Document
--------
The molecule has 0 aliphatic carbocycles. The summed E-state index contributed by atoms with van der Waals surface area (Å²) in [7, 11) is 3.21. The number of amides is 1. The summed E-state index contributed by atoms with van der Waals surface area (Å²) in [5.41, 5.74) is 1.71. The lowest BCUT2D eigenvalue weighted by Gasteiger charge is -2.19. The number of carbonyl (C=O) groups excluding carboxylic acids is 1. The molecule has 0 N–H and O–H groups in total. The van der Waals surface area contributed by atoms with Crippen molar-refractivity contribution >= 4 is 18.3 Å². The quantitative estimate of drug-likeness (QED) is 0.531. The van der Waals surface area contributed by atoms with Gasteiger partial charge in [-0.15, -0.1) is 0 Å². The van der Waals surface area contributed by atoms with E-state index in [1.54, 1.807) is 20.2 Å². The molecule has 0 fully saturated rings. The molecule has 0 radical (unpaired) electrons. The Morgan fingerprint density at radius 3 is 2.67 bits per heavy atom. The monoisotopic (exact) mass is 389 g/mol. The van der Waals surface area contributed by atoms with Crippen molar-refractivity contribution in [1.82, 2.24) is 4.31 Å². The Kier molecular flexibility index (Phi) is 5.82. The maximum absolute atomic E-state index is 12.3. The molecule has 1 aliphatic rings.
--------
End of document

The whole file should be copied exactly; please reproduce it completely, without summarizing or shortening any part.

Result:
The molecule has 0 aliphatic carbocycles. The summed E-state index contributed by atoms with van der Waals surface area (Å²) in [7, 11) is 3.21. The number of amides is 1. The summed E-state index contributed by atoms with van der Waals surface area (Å²) in [5.41, 5.74) is 1.71. The lowest BCUT2D eigenvalue weighted by Gasteiger charge is -2.19. The number of carbonyl (C=O) groups excluding carboxylic acids is 1. The molecule has 0 N–H and O–H groups in total. The van der Waals surface area contributed by atoms with Crippen molar-refractivity contribution >= 4 is 18.3 Å². The quantitative estimate of drug-likeness (QED) is 0.531. The van der Waals surface area contributed by atoms with Gasteiger partial charge in [-0.15, -0.1) is 0 Å². The van der Waals surface area contributed by atoms with E-state index in [1.54, 1.807) is 20.2 Å². The molecule has 0 fully saturated rings. The molecule has 0 radical (unpaired) electrons. The Morgan fingerprint density at radius 3 is 2.67 bits per heavy atom. The monoisotopic (exact) mass is 389 g/mol. The van der Waals surface area contributed by atoms with Crippen molar-refractivity contribution in [1.82, 2.24) is 4.31 Å². The Kier molecular flexibility index (Phi) is 5.82. The maximum absolute atomic E-state index is 12.3. The molecule has 1 aliphatic rings.